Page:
Restoring a Broken World (Far From Home #5)

Restoring a Broken World (Far From Home #5)

In this next instalment form our series Far from Home we continue to wrestle with different aspects of the experience of exile. The following quotation picks up on the idea that the Babylonian exile is a metaphor for our human experience.

We all long for Eden, and we are constantly glimpsing it: our whole nature at its best and least corrupted, its gentlest and most human, is still soaked with the sense of exile.

J.R.R. Tolkien, The Letters of J.R.R. Tolkien

This world is not our true home – we are citizens of another place and we experience a sense of longing for it. We are soaked with the sense of exile. Last time we were in Isaiah chapters 40-55 under the title Comfort for the Exiles. In this post I want to turn my attentions to chapters 56-66 and specifically the three beautiful poems which lie at the heart of it. As a whole the theme of this section is about how God’s Servants will inherit the Kingdom of God. The book of Isaiah therefore concludes with a grand vision of the fulfilment of all of God’s covenant promises for His people.

Today, our theme is about Restoring, Renewing and Rebuilding which are significant themes in the prophets. It seems that Isaiah wrote the latter part of his book for a time significantly later than the period in which he lived. He lived in Judah during the reigns of King Uzziah, King Jotham, King Ahaz and King Hezekiah. But the latter section of Isaiah addresses a people who are already in exile. The events of 2 Chronicles 36 have already taken place and therefore the Promised Land lay in ruins. Nebuchadnezzar had set fire to the temple and palaces, broken down the city wall & destroyed everything of value. Their world was broken, and they too were a broken people. With God’s people in exile, the Prophets wrote words of comfort about a day when there would be restoration. They also wrote some great promises about all that God was going to do for them in the future. Being away from the Promised Land was a big deal for God’s people and their hopes rested on God bringing them back but God’s plan went much further as we shall see today.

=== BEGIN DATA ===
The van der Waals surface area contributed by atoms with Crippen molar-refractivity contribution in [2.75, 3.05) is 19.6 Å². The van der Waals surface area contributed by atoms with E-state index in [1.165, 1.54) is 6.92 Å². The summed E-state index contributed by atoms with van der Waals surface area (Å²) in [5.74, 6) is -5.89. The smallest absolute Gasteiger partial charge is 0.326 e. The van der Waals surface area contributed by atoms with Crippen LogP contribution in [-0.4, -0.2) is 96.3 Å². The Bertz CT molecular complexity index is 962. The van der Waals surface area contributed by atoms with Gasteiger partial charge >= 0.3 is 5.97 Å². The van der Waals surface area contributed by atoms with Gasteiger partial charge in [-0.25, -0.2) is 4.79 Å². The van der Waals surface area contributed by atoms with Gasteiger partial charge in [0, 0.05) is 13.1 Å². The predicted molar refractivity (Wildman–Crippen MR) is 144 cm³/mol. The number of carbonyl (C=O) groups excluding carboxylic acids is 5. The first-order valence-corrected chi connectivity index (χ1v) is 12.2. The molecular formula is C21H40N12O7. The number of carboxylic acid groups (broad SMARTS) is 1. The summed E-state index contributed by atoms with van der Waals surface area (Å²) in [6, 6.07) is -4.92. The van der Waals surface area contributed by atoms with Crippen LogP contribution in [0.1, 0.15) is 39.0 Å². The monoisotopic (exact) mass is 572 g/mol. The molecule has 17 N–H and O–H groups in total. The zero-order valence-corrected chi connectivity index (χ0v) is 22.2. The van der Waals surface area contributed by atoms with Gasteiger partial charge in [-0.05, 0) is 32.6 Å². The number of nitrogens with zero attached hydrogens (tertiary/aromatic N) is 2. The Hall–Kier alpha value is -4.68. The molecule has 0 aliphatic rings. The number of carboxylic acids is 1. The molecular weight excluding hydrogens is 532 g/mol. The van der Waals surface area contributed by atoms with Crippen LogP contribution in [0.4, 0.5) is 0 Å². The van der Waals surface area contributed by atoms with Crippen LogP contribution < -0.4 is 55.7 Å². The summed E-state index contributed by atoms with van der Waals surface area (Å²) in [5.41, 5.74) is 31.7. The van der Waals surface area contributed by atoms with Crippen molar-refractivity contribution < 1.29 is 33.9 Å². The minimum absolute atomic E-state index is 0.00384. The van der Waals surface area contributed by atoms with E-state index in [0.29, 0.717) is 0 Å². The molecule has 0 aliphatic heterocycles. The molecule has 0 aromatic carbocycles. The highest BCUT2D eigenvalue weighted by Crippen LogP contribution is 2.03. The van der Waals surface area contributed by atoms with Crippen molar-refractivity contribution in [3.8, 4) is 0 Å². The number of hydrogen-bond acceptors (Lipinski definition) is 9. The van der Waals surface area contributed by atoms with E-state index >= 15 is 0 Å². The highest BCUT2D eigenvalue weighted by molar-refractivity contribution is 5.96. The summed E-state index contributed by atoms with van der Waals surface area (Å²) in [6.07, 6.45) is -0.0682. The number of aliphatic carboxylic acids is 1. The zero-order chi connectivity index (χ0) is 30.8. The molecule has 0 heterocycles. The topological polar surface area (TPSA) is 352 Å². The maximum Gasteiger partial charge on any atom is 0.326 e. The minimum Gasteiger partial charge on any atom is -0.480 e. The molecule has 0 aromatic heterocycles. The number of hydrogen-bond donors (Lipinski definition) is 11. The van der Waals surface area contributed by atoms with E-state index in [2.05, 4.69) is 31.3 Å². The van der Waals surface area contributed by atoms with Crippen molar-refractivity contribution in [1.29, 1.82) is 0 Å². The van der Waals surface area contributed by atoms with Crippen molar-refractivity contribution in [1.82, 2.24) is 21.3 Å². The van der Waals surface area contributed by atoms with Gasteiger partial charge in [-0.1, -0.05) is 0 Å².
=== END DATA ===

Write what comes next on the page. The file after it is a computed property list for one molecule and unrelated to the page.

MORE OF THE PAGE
Before we get into the detail it is important to talk about what scholar Chris Wright calls the three horizons of fulfilment of Old Testament Prophecy. Firstly, prophecy is good news for the exiles. There is a clear fulfilment of prophecy in the immediate context. In terms of the exile, we are talking about the physical return to the Promised Land. Secondly, prophecy is good news in Christ. There is an element of Old Testament prophecy which can only be fulfilled though the life and ministry of Jesus Christ and the era of His Church. Thirdly, prophecy is good news for the world. Old Testament prophecy looks forward to a fulfilment that will only be realised when Jesus returns. We must keep all three horizons in mind as we seek to understand these exciting chapters. They will help us understand how Isaiah’s prophecy will have huge significance for all of God’s people here and now.

Photo by David Wirzba on Unsplash

1. The Glory of God’s Kingdom (Isaiah 60): Tables Turned

The theme of Isaiah 60 is the Glory of God’s Kingdom. In a striking contrast from the darkness of 59:9-10 we see that their light is coming, and the glory of the Lord is rising upon them. Their is a call to gather and there is an encouragement that their sons would come from afar. Both Kings and their nations alike will be drawn to this light and we soon see a great throng of people, treasures and wealth being drawn into the Kingdom of God.

10 “Foreigners will rebuild your walls, and their kings will serve you. Though in anger I struck you, in favour I will show you compassion. 11 Your gates will always stand open, they will never be shut, day or night, so that people may bring you the wealth of the nations—their kings led in triumphal procession. 12 For the nation or kingdom that will not serve you will perish; it will be utterly ruined

Isaiah 60:10-12

There is a significant turning of the tables seen in these verses. There is talk of the work of rebuilding which shockingly will be done by foreigners. In anger God had struck them, but now He would show them compassion. There would be a stream of people flowing into the city of Jerusalem – a city whose gates would never be shut. The children of their oppressors are seen bowing down before them. Rather than being forsaken, hated and deserted, God is making them the everlasting pride and joy of all generations. No more will they hear the sound of violence and destruction, but they will call their walls Salvation and their gates praise. Their days of sorrow would end, and they would possess the land forever. In words similar to those in Revelation 21:3-5 God Himself would now be their everlasting light.